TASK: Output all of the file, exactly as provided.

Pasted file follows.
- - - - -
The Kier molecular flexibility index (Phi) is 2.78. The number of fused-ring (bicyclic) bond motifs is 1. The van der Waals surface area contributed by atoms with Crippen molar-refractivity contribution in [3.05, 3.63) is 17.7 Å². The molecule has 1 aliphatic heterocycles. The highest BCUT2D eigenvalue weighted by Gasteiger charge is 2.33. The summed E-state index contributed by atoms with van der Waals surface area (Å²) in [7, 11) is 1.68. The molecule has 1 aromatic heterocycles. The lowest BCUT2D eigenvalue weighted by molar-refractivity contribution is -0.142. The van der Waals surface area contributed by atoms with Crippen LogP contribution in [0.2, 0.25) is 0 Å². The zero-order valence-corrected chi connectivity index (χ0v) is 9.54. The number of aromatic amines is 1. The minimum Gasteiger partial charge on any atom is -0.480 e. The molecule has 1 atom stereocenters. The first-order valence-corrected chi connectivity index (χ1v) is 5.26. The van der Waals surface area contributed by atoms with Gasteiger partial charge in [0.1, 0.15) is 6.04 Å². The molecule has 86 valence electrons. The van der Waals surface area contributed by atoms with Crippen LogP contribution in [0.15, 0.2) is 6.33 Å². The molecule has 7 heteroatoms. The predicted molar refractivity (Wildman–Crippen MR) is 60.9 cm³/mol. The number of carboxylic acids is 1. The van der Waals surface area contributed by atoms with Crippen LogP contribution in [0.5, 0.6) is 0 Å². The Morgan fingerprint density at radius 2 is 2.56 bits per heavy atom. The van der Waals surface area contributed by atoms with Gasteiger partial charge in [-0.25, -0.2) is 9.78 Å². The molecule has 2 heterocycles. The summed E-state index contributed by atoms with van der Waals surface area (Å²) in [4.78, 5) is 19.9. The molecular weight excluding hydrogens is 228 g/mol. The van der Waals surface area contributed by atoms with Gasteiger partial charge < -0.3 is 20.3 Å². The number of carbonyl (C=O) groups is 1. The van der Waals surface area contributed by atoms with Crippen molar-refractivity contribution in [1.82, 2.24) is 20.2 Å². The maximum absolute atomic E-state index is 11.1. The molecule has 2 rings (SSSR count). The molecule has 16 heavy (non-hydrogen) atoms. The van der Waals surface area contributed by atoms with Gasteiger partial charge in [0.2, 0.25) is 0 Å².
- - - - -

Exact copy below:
The Kier molecular flexibility index (Phi) is 2.78. The number of fused-ring (bicyclic) bond motifs is 1. The van der Waals surface area contributed by atoms with Crippen molar-refractivity contribution in [3.05, 3.63) is 17.7 Å². The molecule has 1 aliphatic heterocycles. The highest BCUT2D eigenvalue weighted by Gasteiger charge is 2.33. The summed E-state index contributed by atoms with van der Waals surface area (Å²) in [7, 11) is 1.68. The molecule has 1 aromatic heterocycles. The lowest BCUT2D eigenvalue weighted by molar-refractivity contribution is -0.142. The van der Waals surface area contributed by atoms with Crippen LogP contribution in [0.2, 0.25) is 0 Å². The zero-order valence-corrected chi connectivity index (χ0v) is 9.54. The number of aromatic amines is 1. The minimum Gasteiger partial charge on any atom is -0.480 e. The molecule has 1 atom stereocenters. The first-order valence-corrected chi connectivity index (χ1v) is 5.26. The van der Waals surface area contributed by atoms with Gasteiger partial charge in [0.1, 0.15) is 6.04 Å². The molecule has 86 valence electrons. The van der Waals surface area contributed by atoms with Crippen LogP contribution in [0.15, 0.2) is 6.33 Å². The molecule has 7 heteroatoms. The predicted molar refractivity (Wildman–Crippen MR) is 60.9 cm³/mol. The number of carboxylic acids is 1. The van der Waals surface area contributed by atoms with Crippen LogP contribution in [0.5, 0.6) is 0 Å². The Morgan fingerprint density at radius 2 is 2.56 bits per heavy atom. The van der Waals surface area contributed by atoms with Gasteiger partial charge in [-0.25, -0.2) is 9.78 Å². The molecule has 2 heterocycles. The summed E-state index contributed by atoms with van der Waals surface area (Å²) in [4.78, 5) is 19.9. The molecular weight excluding hydrogens is 228 g/mol. The van der Waals surface area contributed by atoms with Gasteiger partial charge < -0.3 is 20.3 Å². The number of carbonyl (C=O) groups is 1. The van der Waals surface area contributed by atoms with Crippen molar-refractivity contribution in [1.82, 2.24) is 20.2 Å². The maximum absolute atomic E-state index is 11.1. The molecule has 2 rings (SSSR count). The molecule has 16 heavy (non-hydrogen) atoms. The van der Waals surface area contributed by atoms with Gasteiger partial charge in [0.2, 0.25) is 0 Å².